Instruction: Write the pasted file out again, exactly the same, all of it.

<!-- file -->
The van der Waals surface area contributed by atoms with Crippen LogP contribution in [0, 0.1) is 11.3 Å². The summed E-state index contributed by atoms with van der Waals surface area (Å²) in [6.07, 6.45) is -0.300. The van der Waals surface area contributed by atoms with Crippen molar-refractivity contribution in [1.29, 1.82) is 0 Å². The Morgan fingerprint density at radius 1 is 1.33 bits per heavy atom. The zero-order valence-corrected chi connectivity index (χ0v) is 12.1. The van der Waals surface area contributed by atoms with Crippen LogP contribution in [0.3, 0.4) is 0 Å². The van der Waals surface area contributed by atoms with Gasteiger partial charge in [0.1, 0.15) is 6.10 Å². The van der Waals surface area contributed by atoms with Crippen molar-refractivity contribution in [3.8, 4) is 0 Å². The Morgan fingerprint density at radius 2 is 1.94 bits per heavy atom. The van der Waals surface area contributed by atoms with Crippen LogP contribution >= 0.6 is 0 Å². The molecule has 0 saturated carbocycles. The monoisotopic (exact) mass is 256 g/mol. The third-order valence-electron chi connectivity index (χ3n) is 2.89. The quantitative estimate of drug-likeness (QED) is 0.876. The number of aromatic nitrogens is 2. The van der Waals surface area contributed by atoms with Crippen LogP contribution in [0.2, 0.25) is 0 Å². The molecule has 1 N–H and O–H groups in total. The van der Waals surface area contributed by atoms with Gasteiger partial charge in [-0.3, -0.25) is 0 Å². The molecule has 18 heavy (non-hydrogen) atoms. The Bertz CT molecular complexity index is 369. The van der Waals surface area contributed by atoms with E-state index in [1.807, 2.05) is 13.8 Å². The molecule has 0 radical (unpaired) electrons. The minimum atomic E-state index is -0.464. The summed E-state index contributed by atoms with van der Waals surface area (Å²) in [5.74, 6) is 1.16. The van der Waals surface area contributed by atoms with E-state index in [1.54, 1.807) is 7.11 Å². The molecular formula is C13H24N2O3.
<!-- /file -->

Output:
The van der Waals surface area contributed by atoms with Crippen LogP contribution in [0, 0.1) is 11.3 Å². The summed E-state index contributed by atoms with van der Waals surface area (Å²) in [6.07, 6.45) is -0.300. The van der Waals surface area contributed by atoms with Crippen molar-refractivity contribution in [1.29, 1.82) is 0 Å². The Morgan fingerprint density at radius 1 is 1.33 bits per heavy atom. The zero-order valence-corrected chi connectivity index (χ0v) is 12.1. The van der Waals surface area contributed by atoms with Crippen LogP contribution in [0.3, 0.4) is 0 Å². The van der Waals surface area contributed by atoms with Gasteiger partial charge in [0.1, 0.15) is 6.10 Å². The van der Waals surface area contributed by atoms with Crippen molar-refractivity contribution in [3.8, 4) is 0 Å². The Morgan fingerprint density at radius 2 is 1.94 bits per heavy atom. The van der Waals surface area contributed by atoms with Crippen LogP contribution >= 0.6 is 0 Å². The molecule has 0 saturated carbocycles. The monoisotopic (exact) mass is 256 g/mol. The third-order valence-electron chi connectivity index (χ3n) is 2.89. The quantitative estimate of drug-likeness (QED) is 0.876. The number of aromatic nitrogens is 2. The van der Waals surface area contributed by atoms with Crippen LogP contribution in [0.2, 0.25) is 0 Å². The molecule has 1 N–H and O–H groups in total. The van der Waals surface area contributed by atoms with Gasteiger partial charge in [-0.3, -0.25) is 0 Å². The molecule has 18 heavy (non-hydrogen) atoms. The Bertz CT molecular complexity index is 369. The van der Waals surface area contributed by atoms with E-state index in [1.807, 2.05) is 13.8 Å². The molecule has 0 radical (unpaired) electrons. The minimum atomic E-state index is -0.464. The summed E-state index contributed by atoms with van der Waals surface area (Å²) in [5.74, 6) is 1.16. The van der Waals surface area contributed by atoms with E-state index in [1.54, 1.807) is 7.11 Å². The molecular formula is C13H24N2O3.